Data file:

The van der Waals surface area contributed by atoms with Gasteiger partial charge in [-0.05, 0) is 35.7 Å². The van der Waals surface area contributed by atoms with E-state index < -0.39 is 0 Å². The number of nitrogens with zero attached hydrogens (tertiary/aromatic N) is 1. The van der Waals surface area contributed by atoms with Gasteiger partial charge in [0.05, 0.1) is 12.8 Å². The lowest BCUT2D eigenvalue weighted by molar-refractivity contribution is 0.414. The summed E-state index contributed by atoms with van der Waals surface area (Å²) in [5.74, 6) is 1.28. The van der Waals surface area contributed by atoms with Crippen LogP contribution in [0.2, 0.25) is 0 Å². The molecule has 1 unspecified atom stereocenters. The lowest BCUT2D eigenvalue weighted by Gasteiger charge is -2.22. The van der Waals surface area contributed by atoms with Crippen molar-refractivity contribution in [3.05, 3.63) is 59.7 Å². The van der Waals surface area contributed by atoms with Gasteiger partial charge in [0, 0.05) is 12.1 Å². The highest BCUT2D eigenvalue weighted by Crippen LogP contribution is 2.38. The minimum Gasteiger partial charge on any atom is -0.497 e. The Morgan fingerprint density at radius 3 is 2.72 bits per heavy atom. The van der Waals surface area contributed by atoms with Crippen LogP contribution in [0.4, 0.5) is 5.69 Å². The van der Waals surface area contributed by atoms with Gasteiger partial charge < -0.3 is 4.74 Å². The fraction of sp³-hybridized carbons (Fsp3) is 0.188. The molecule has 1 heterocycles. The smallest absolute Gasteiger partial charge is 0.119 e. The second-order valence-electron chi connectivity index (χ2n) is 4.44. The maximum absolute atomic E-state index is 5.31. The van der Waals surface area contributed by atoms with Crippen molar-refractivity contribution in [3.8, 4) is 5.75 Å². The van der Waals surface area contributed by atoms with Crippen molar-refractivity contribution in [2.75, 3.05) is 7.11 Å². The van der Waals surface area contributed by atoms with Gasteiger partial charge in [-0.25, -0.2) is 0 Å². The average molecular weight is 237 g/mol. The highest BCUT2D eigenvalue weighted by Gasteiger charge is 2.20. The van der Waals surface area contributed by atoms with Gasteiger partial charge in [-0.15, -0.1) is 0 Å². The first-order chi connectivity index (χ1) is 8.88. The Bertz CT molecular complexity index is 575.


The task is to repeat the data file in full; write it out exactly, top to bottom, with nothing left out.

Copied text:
The van der Waals surface area contributed by atoms with Gasteiger partial charge in [-0.05, 0) is 35.7 Å². The van der Waals surface area contributed by atoms with E-state index < -0.39 is 0 Å². The number of nitrogens with zero attached hydrogens (tertiary/aromatic N) is 1. The van der Waals surface area contributed by atoms with Gasteiger partial charge in [0.05, 0.1) is 12.8 Å². The lowest BCUT2D eigenvalue weighted by molar-refractivity contribution is 0.414. The summed E-state index contributed by atoms with van der Waals surface area (Å²) in [5.74, 6) is 1.28. The van der Waals surface area contributed by atoms with Crippen LogP contribution in [0.2, 0.25) is 0 Å². The molecule has 1 unspecified atom stereocenters. The lowest BCUT2D eigenvalue weighted by Gasteiger charge is -2.22. The van der Waals surface area contributed by atoms with Crippen molar-refractivity contribution in [3.05, 3.63) is 59.7 Å². The van der Waals surface area contributed by atoms with Gasteiger partial charge in [0, 0.05) is 12.1 Å². The highest BCUT2D eigenvalue weighted by Crippen LogP contribution is 2.38. The minimum Gasteiger partial charge on any atom is -0.497 e. The Morgan fingerprint density at radius 3 is 2.72 bits per heavy atom. The van der Waals surface area contributed by atoms with Crippen LogP contribution in [0.4, 0.5) is 5.69 Å². The van der Waals surface area contributed by atoms with Gasteiger partial charge < -0.3 is 4.74 Å². The fraction of sp³-hybridized carbons (Fsp3) is 0.188. The molecule has 1 heterocycles. The smallest absolute Gasteiger partial charge is 0.119 e. The second-order valence-electron chi connectivity index (χ2n) is 4.44. The maximum absolute atomic E-state index is 5.31. The van der Waals surface area contributed by atoms with Crippen molar-refractivity contribution in [3.8, 4) is 5.75 Å². The van der Waals surface area contributed by atoms with Crippen molar-refractivity contribution in [2.75, 3.05) is 7.11 Å². The van der Waals surface area contributed by atoms with Gasteiger partial charge in [-0.25, -0.2) is 0 Å². The average molecular weight is 237 g/mol. The highest BCUT2D eigenvalue weighted by Gasteiger charge is 2.20. The van der Waals surface area contributed by atoms with Gasteiger partial charge in [-0.15, -0.1) is 0 Å². The first-order chi connectivity index (χ1) is 8.88. The Bertz CT molecular complexity index is 575.